If you love the idea of NaNoWrMo (write a novel in a month) you might want to sign up for the NOVEL project. Three authors will be locked into transparent cubicles for a month with no contact with the world (well, a phone call to a friend and a public reading each Saturday and dinner with each other each evening) but with the world peering in at them. At the end of the month they’re supposed to present a novel of at least 125 pages. What a horrible idea.

5 thoughts on “NOVEL

  1. torill

    This is almost as thrilling as my big brother idea: collect a group of scholars, give them limited access to resources such as computers, paper and reading material in order to make them earn it, and then reward them with food, wine and different excesses for the best papers produced at intervals during the 100 days locked up in the bunker. Wouldn’t that be nasty and paranoid?

  2. Jill

    Wouldn’t this be a satisfying way of teaching, though? You would be QUITE SURE that the students weren’t wasting their time having fun or working for pay instead of writing their papers. You could walk past the cage every day or two to smile and wave, and yes, little rewards and some healthy competition for food, computer time and so on a la Survivor.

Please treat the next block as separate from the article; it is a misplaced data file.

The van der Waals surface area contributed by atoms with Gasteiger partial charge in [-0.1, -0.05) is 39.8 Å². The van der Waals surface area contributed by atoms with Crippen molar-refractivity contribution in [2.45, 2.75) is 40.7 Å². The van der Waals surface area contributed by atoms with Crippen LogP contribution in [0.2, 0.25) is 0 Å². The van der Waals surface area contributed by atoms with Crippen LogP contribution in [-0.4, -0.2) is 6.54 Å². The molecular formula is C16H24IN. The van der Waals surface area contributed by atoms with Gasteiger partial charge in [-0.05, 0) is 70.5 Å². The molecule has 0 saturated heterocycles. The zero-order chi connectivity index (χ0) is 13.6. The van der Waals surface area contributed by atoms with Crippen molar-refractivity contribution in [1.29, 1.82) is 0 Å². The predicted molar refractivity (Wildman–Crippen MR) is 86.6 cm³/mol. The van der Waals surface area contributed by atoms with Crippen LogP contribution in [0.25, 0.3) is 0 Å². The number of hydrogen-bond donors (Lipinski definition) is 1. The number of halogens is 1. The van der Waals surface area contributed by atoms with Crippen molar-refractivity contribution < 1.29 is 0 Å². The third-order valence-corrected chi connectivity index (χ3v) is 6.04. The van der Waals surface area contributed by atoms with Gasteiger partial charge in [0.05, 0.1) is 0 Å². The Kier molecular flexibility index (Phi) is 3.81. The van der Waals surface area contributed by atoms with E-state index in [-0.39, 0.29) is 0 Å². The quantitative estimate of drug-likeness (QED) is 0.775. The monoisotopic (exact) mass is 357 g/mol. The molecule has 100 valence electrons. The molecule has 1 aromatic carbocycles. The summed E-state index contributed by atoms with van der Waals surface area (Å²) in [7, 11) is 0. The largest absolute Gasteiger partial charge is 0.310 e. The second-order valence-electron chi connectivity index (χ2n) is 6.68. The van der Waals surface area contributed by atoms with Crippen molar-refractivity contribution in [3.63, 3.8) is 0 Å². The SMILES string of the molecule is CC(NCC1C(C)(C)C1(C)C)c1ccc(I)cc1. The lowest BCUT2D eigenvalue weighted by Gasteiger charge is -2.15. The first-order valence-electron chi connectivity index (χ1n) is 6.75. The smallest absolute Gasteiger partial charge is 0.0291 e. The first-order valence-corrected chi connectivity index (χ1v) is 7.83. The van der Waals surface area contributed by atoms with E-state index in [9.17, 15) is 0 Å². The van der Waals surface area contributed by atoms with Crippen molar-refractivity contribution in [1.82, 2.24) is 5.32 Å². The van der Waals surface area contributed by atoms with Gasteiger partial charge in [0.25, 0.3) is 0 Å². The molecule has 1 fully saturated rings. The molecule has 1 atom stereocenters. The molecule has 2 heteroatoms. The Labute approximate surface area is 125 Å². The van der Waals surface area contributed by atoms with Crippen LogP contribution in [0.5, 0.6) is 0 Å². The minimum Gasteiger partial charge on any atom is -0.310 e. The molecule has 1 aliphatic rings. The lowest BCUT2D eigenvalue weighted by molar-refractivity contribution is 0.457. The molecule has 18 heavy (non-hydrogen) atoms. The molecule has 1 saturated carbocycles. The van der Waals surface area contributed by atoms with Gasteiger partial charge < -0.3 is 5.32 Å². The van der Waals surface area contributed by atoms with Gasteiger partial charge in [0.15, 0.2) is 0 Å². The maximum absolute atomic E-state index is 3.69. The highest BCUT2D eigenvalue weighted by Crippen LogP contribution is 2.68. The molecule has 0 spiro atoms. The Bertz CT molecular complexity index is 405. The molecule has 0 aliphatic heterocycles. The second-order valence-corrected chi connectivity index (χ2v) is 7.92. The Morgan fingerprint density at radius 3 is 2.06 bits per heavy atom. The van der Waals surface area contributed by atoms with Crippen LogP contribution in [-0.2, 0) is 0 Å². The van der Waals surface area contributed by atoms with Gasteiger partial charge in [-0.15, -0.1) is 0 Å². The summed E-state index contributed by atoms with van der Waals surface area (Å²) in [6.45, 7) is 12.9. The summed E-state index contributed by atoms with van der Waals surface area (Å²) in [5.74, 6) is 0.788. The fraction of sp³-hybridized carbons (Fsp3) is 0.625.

I know some MA students I might do this to if they’re not careful 😉

  3. Elin

    You know…. I’d do it! Wouldn’t it be liberating to have nothing but ONE thing to do – and at the end – you’d have your novel! And the dinner each night…it would be social?

  4. Jill

    Well, uh, but I’D GO MAD! I mean, yes, I like and need time alone but if I spend more than two days at home working with no adults and nothing but a phone call I get cabin fever. I dunno that a dinner a night would be enough.

    I think you should volunteer!

  5. Norman

    Sadly we see this theatrical trivialisation of writing occurring at the same time that society moves increasingly to education systems which operate on the opposite approach. We encourage/permit/turn a blind eye to students who use others’ work and effort to gain “qualifications”. I wouldn’t spend too much time worrying about an author’s work not being his own; but I do worry about the long term implications for Western Society, of large scale “legitimised cheating”.

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